A kid named Beer, Brew and the start of something special


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Beer is congratulated after his grand slam Sunday
Beer is congratulated after his grand slam Sunday

Something special is brewing in Clemson, and it starts with the kid they call Brew whose last name is Beer.

Sound confusing? It shouldn’t. New head coach Monte Lee thinks his program will be better than many people expect this season, and part of his optimism centers on freshman outfielder Seth Beer, who goes by the nickname Brew.

Beer, or Brew, caught the attention of Clemson fans this past weekend when he hit .273 with a homer and six RBI in the Tigers’ season-opening series win over Maine. Beer, rated as the No. 2 high school player in the nation last season, turned down the chance to play his senior season in Georgia and the chance to get drafted by a major league team when he enrolled early at Clemson.

Beer starred at Lambert High School in Suwanee, Georgia, but he was a competitive swimmer who had a chance at an invite to the 2012 U.S. Olympic Swimming Team Trials at just 15 years old. Instead, he chose baseball and many had Beer slotted as a Top 10 pick in next June’s amateur draft.

Instead, he chose Clemson, and head coach Monte Lee is glad he did. Beer had the first hit of his career on Saturday, a single on a 3-0 pitch that drove in two runs. Lee was impressed with a player who should be playing his senior year of high school.

“We tell our guys, if you swing on 3-0, you better rattle it off the wall. You can’t miss it,” Lee said Saturday after that game, in which Clemson defeated Maine 9-4. “That’s the kind of hitter he is. He can shrink the strike zone like that, 3-0, and look for one pitch in one spot and absolutely hammer it.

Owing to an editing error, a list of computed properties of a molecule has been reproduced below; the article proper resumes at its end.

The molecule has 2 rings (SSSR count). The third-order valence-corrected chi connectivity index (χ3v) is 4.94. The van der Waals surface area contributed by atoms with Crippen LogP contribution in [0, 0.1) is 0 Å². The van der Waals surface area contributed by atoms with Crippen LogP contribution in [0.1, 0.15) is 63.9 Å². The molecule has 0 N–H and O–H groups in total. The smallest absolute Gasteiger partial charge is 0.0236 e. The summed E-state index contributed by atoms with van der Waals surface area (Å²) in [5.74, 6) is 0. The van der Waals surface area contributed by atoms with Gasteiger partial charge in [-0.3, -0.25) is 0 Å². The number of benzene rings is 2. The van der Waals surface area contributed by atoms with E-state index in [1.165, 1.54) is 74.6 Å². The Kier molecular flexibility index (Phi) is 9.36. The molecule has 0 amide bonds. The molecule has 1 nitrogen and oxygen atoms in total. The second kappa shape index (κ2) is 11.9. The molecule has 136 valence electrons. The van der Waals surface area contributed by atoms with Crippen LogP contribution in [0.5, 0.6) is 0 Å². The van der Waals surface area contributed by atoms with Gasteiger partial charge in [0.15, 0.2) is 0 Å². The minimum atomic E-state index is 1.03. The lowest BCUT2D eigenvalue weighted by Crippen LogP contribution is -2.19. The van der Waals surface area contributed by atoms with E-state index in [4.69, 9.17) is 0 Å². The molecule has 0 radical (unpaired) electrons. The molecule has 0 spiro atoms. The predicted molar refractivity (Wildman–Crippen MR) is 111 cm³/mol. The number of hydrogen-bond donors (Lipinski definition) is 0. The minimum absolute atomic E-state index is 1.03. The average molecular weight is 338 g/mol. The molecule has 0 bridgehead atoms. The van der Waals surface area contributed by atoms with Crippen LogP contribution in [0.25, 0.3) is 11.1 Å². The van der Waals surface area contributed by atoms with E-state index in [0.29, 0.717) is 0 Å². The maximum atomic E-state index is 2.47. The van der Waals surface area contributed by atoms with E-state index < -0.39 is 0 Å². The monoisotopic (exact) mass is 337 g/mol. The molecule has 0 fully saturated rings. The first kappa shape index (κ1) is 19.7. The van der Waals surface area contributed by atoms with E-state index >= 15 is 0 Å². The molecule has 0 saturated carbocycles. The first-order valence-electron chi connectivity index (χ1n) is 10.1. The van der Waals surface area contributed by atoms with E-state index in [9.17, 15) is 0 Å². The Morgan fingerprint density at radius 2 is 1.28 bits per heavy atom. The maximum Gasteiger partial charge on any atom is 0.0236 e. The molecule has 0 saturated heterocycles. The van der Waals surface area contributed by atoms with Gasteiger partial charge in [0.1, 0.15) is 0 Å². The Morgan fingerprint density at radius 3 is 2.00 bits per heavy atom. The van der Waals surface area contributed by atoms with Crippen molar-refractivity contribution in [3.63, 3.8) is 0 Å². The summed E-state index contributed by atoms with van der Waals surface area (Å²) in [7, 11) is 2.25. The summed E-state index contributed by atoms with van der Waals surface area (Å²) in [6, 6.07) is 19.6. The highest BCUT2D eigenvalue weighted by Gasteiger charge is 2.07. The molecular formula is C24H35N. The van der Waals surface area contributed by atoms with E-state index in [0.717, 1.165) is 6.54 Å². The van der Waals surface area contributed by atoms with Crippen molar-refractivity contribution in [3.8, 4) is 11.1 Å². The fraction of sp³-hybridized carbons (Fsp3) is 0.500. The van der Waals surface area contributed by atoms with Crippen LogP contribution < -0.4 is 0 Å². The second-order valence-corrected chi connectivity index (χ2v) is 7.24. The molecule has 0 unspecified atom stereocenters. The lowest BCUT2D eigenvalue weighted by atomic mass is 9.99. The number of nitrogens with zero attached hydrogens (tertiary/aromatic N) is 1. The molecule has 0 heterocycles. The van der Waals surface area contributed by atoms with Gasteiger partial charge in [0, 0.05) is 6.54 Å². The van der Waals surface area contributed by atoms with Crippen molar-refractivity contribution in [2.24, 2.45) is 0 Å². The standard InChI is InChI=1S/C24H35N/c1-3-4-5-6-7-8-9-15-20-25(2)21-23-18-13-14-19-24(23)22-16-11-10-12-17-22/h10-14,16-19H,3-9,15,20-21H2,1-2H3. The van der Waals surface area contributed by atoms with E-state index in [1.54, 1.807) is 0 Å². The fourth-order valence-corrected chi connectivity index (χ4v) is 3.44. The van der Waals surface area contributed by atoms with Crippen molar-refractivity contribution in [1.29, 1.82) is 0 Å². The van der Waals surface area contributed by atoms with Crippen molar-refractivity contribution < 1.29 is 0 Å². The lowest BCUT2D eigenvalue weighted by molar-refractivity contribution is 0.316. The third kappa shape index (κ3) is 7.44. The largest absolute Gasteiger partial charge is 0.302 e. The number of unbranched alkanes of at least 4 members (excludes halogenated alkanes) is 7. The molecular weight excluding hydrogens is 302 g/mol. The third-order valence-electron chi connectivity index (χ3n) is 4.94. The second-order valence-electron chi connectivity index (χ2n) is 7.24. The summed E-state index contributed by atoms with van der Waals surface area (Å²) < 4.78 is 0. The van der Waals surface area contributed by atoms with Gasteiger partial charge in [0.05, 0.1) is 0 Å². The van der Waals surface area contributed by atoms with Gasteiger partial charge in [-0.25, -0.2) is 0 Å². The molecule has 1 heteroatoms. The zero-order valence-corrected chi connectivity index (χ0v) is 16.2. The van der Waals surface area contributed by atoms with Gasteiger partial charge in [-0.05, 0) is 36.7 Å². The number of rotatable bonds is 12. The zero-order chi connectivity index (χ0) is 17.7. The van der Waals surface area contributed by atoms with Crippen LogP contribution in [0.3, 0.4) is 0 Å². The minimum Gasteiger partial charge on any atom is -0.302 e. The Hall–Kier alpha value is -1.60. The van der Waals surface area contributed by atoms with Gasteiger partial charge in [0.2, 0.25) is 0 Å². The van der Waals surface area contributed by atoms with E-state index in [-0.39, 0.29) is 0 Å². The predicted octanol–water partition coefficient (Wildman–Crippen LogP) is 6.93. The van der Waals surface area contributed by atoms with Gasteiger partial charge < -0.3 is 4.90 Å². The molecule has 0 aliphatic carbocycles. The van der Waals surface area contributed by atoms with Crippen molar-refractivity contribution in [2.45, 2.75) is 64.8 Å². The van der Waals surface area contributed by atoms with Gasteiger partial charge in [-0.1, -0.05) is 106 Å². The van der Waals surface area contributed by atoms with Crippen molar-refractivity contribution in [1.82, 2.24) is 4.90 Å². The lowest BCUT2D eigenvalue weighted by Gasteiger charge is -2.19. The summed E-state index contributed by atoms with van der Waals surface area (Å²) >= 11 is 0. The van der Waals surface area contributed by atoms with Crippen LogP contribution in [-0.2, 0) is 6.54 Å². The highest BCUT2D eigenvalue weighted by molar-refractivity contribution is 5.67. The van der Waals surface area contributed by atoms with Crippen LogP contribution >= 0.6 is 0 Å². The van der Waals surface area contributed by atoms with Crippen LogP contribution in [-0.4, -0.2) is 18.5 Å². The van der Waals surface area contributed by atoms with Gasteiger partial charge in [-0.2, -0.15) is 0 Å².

“This guy’s going to be special. He’s going to play the game of baseball for a long time.”

Beer sat in a corner of the team room, listening to his coach’s praise with a slightly embarrassed smile.

“Him just being my coach and saying things like that is nice to hear,” Beer told TigerNet. “It's a very exciting experience, and all of the work I had to do during the fall to get here makes this a very humbling thing. This is something I am going to treasure the rest of my life.”

Beer said the single for the first hit of his career is something he will always remember.

“It’s definitely one of those things of getting all of the weight off your back in getting that first hit. Being able to touch first base and then look up in the stands and see my mom and dad in tears,” he said. “That shows all of the work I've put in to get here but also all of the sacrifice they've put in to get me here. It's something I will always cherish - the crowd and the screaming and roaring as I'm rounding first base. It's something I will remember the rest of my life. It was a cool experience to look up at my family and all of the people that got me here and know that I can do this.”

Beer said he felt relaxed at the plate after getting some advice from veteran catcher Chris Okey.

“I felt some nerves before the Friday night game and Okey came up to me and said it's the same game we've played our whole life and it doesn't change,” he said. “Keep playing each at-bat and in the field the same way because the game doesn't change. I look for advice from the older guys in situations like that, just to see how they would handle themselves.”

During Sunday’s game, Beer turned a 1-2 slider into a grand slam for the first home run of his Clemson career, and he ended the weekend leading the Tigers with six runs batted in.

“It was a 1-2 count and I was looking for something I could square up and hit up the middle and push some runs across. It ended up being a pitch I could get a good swing on and I hit it hard enough where it had a chance to go out. That was a pretty cool feeling,” Beer said. “It feels great, but I feel like anybody 1-through-9 in this lineup can do that. In this series I had the opportunity to do that, but in any given series it could be somebody else. When it's not you pump up your teammates to get the job done.”

With a name like Beer, headlines and storylines will be fun with the talented Georgian on the Clemson roster, but he told TigerNet he prefers his teammate-bestowed nickname..

“Probably the best one is the one I've gotten here,” he said. “I got here and they call me 'Brew.' Brew is probably one of the best ones. I want that one to stick around a little bit. I like that.”

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